A comfortable dosage is 2.4 billion CFUs per day, which is what you’ll get in one packet of Teabiotic.

What’s the difference between the effects of probiotics from Teabiotic and those in foods like yoghurt, supplement pills or powdered packets?

“Gut fortification is the foundation,” says the brand

It’s difficult to say exactly what strain of bacteria will have what effects on a person as people’s bodies and systems differ from one to the next. There is also not enough research done on individual strains of bacteria to truly have an accurate comparison table.

Good bacteria is good for us, bottom line, and the body rejects excess bacteria — for example, through gas — so it’s usually never a case of having too much.

Probiotic pills are mostly pasteurised, so they are already dead and don’t have as high level or percentage of efficiency as our Teabiotic; though they are also good and beneficial.

Teabiotic powders feature premium freeze dried ingredients that retain up to 90 per cent nutrition as compared to 60 per cent through traditional drying processes

What is the best time in the day to consume probiotics, and how often should we do so?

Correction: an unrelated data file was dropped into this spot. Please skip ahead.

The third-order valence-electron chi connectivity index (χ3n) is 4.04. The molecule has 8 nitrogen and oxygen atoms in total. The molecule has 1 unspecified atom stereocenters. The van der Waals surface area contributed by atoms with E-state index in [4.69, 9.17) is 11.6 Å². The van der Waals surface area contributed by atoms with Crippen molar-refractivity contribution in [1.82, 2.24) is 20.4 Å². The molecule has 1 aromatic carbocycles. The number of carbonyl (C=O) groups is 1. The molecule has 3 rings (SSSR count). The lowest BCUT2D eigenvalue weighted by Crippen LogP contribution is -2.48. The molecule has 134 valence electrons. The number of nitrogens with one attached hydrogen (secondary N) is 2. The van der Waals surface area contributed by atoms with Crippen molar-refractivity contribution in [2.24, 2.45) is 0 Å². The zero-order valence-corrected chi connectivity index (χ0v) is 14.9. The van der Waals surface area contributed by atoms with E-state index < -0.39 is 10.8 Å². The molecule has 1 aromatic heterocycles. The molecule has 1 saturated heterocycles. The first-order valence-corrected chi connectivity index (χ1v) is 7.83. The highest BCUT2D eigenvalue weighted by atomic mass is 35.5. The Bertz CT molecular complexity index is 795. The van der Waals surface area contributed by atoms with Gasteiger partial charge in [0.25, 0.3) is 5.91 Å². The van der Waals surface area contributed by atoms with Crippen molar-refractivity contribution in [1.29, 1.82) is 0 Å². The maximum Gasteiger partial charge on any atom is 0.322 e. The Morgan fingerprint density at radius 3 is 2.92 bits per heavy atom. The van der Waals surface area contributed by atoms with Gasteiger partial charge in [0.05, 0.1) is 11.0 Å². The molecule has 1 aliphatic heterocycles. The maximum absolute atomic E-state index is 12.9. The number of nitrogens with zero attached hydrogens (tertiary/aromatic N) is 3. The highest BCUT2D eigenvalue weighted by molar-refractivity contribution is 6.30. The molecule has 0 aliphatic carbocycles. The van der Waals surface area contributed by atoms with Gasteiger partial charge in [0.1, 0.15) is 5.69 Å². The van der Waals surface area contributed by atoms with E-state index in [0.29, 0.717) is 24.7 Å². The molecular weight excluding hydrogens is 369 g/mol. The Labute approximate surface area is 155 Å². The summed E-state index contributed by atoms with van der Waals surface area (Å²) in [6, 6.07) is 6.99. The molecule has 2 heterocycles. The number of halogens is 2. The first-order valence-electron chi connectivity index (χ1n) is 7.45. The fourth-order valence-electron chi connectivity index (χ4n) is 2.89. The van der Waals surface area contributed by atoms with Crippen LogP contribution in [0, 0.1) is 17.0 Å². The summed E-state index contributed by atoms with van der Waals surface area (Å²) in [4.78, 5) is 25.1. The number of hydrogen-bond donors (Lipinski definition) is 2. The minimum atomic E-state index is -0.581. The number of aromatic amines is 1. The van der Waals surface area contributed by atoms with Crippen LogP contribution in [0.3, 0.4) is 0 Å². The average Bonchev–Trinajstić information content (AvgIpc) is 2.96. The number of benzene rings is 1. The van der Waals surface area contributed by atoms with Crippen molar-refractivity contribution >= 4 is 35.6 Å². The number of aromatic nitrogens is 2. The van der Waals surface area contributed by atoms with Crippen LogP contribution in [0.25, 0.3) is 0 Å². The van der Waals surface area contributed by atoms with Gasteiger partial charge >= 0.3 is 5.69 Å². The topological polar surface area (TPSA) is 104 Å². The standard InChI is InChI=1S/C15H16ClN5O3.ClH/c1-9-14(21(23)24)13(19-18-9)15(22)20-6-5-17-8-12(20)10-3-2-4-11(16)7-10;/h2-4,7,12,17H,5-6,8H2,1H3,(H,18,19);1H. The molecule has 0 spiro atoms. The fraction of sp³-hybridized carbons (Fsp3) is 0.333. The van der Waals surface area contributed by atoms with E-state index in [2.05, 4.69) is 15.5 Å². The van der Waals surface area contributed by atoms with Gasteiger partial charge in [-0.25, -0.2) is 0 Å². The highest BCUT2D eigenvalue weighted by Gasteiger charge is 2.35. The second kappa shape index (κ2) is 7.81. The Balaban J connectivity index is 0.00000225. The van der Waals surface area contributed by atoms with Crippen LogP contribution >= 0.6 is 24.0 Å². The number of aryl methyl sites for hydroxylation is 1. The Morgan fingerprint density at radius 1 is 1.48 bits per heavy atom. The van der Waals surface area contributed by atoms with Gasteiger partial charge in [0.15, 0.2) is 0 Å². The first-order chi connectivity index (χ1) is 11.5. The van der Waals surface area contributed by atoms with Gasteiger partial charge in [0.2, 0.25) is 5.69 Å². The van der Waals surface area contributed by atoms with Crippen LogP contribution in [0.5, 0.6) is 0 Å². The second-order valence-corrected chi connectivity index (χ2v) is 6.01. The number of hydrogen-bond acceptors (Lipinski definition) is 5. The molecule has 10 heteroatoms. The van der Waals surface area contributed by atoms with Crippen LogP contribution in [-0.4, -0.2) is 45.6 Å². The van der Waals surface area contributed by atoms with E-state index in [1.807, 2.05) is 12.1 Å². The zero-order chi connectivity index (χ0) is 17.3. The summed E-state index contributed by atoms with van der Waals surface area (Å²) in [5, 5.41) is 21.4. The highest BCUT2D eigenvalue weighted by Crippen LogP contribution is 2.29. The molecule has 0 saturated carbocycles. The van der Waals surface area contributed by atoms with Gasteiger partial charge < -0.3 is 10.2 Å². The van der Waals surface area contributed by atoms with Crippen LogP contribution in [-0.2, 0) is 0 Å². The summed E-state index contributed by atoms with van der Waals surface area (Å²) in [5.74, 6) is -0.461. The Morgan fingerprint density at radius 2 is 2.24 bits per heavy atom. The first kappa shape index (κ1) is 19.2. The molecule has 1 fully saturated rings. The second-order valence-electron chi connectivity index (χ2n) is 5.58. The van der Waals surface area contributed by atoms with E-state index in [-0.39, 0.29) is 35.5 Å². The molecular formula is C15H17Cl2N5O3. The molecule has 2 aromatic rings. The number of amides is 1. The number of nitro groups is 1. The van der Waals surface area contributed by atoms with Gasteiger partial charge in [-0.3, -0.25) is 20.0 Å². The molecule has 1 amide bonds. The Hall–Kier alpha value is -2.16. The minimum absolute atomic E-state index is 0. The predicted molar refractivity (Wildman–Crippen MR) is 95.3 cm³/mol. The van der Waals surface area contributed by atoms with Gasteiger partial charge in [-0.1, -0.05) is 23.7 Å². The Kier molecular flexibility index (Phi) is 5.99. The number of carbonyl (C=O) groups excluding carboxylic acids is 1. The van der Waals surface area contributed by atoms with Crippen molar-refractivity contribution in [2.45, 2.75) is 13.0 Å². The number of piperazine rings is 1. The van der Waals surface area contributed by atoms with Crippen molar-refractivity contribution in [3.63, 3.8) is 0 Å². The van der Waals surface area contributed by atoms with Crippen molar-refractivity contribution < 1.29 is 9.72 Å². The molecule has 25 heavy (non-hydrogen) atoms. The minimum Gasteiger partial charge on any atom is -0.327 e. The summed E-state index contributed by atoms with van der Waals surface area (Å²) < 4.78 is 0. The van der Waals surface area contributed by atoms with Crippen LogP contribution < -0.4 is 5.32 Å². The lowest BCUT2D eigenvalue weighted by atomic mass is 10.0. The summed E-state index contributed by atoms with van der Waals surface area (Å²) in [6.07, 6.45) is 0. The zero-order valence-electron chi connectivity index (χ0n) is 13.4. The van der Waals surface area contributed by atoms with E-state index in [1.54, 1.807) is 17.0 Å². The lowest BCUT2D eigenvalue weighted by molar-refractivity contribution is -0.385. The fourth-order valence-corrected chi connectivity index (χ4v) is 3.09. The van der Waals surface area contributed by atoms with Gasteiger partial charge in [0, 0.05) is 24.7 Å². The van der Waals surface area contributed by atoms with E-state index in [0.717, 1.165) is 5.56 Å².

I think you should usually take it with food, so that your gut is already lined, and the probiotics are less susceptible to the acids in your stomach and intestinal tracts.

To what extent are its benefits ‘destroyed’ or eliminated if probiotics are not stored properly?

Probiotic bacteria are naturally sensitive to heat. Heat can kill organisms. When they die, they are no longer effective.

What is the health significance of using “ceremonial grade” matcha in Teabiotic?

In short, it is made with less “aggression” and loses less of its natural form.

There are a couple of differences in ceremonial grade matcha vs regular matcha. The difference is in the method of production. Ceremonial grade is the highest grade made from the youngest tea leaves. Culinary grade is also made from young leaves, but they are a little older.

Matcha is ground into powder using a slow-turning wheel, which helps minimise friction and retain more nutrients, chlorophyll and green colour, as it is subject to less “assault” during production.

You can read more about the benefits here.

Tell us about three standout ingredients in your tea flavours, and how they are beneficial to one’s health.

Turmeric: Its benefits do not pale in comparison to those of pharmaceutical medications. This bright yellow spice has long been used in the Chinese and Indian systems of medicine as an anti-inflammatory agent to treat a wide variety of conditions, including flatulence, jaundice, menstrual difficulties, bloody urine, haemorrhage, toothache, bruises, chest pain and colic.